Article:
Barcelona is a magical city, the largest metropolis on the Mediterranean Sea where thousands of tourists come to visit from all over the world. And what’s not to love? The beach, sites, architecture, art, and of course food, have become magnets for everyone who wanders the city’s streets.
But in order to get a feel for the real Barna (the nickname for the city used by its residents), then you should go off the beaten path to places such as the Plaza Reial, The Sunday Book Market, The Ruins of Temple of Augustus, and Ermita de Santa Madrona. These are some of Barna’s local gems that will make you feel like a Catalan.
Plaça Reial (Royal Square)
Plaça Reial, located in the heart of the Gothic Quarter, is also called the “world’s most joyous street” from the surplus of various types of entertainers like cartoonists, painters, mime artists and jugglers. You can sit at the tables of the Glaciar Bar for a mid-day cerveza or orxata (if you want something refreshing that’s non-alcoholic), and watch people as they pass by the fountain of the Three Graces. If you sit in the square, you will notice two street lamps on both sides of the central fountain, which were designed by Antoni Gaudí, and were put in place in 1879.
If you’ve ever watched “Perfume”, you may have noticed a historic shop called Herboristeria del Rei, which was featured in the film. This is a historic shop located in the Plaza that was founded in 1823—the first herb store in Catalonia. Step inside to shop for natural remedies and cooking spices, which make great gifts to bring back home to your friends and family.
Don’t have plans at night? Plaça Reial is one of Barcelona’s busiest, most vibrant spots. You can stop by the Sidecar Factory Club for some Rock & Pop music, Jamboree for live Jazz sessions, or Tarantos for the best Flamenco shows in Barcelona.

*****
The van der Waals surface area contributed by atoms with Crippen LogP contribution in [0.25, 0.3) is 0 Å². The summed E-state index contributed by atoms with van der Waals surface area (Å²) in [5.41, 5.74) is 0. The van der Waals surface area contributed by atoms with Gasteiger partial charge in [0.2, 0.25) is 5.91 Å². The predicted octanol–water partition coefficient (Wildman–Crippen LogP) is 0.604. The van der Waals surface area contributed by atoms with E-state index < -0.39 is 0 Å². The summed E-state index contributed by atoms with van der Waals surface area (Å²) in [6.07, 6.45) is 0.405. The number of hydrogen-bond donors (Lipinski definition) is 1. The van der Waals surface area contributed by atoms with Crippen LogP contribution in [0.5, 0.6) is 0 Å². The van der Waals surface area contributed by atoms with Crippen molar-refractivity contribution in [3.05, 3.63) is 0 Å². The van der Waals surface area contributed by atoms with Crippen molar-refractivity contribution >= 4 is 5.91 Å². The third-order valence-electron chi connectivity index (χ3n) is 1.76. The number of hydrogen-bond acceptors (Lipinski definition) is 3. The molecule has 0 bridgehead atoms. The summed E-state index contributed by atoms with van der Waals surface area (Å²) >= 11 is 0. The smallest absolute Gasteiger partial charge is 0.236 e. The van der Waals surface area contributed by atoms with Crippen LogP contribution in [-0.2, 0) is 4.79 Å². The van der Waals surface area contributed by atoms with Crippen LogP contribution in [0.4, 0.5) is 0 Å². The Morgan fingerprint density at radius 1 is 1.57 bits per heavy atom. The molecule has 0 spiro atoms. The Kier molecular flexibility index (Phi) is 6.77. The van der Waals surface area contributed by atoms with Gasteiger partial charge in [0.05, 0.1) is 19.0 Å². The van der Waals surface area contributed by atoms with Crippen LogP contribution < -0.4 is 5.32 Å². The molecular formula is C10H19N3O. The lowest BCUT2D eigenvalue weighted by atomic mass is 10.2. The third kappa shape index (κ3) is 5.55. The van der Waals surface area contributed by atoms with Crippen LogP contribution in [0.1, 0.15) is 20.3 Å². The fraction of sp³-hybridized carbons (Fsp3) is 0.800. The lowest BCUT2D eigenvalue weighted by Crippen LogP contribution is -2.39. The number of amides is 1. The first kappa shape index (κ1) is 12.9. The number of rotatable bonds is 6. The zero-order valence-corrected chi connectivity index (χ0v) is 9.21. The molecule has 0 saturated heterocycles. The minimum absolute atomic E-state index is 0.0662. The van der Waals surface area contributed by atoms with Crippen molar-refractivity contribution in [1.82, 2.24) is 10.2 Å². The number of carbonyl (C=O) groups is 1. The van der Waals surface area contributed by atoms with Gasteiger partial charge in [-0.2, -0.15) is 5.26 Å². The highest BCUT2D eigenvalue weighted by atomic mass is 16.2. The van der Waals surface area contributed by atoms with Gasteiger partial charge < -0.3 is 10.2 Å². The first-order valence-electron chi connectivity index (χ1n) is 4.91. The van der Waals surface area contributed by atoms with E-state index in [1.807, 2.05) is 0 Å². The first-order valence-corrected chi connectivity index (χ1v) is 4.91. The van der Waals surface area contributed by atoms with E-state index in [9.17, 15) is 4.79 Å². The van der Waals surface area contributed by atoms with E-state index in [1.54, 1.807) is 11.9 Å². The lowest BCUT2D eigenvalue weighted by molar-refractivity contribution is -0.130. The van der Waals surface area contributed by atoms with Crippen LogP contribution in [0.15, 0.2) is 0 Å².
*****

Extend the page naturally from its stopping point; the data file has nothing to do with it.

Are you a book lover? Then you must drop by Mercat Dominical del Llibre de Sant Antoni (The Sunday Book Market), located in the quarter of Sant Antoni. On Sunday mornings, the street becomes full of stands of old books, new books, comics, DVDs, and vinyl records. And if you’ve found a few good reads to take back home with you, stop at a few local bars around the area like Casa Martino or Café Manila for midday vermouth.
You can’t go to Barcelona and not head over to The Mercat de Sant Josep de la Boqueria (also known as La Boqueria), located in La Rambla. It’s a perfect colorful place to taste a little bit of everything, offering food from all over the world. The motto of this market is, ‘If you can eat it, we have it.’”
The Ruins of Temple of Augustus
The Temple of Augustus in Barcelona was a Roman temple built during the Imperial period in the first century BC in honor of Emperor Augustus. At one point in history, the temple was demolished, but the pillars remained intact. It wasn’t until the 19th century that the ruins were discovered when three of its columns appeared on the construction site of Centre Excursionista de Catalunya.
To see a piece of history that is over 2,000 years old, head over to the Gothic Quarter (10, Calle Paradís) to see the remains of the Temple.
Ermita de Santa Madrona
Everyone visits The Sagrada Familia, but not everyone goes to Ermita de Santa Madrona, the only chapel to survive the Middle Ages, dating back to 1403. Located at the bottom of Calle Montanyans, Ermita de Santa Madrona is filled with mysticism because of its stories. According to legend, the remains of Saint Madrona (patron saint of Barcelona since 1563) were transported by merchants from Thessalonica in Greece. The ship sunk and became shipwrecked across the Monjuïc hill. It’s said that from this moment, the saint wished to stay in that place, thus the chapel was built in her honor.
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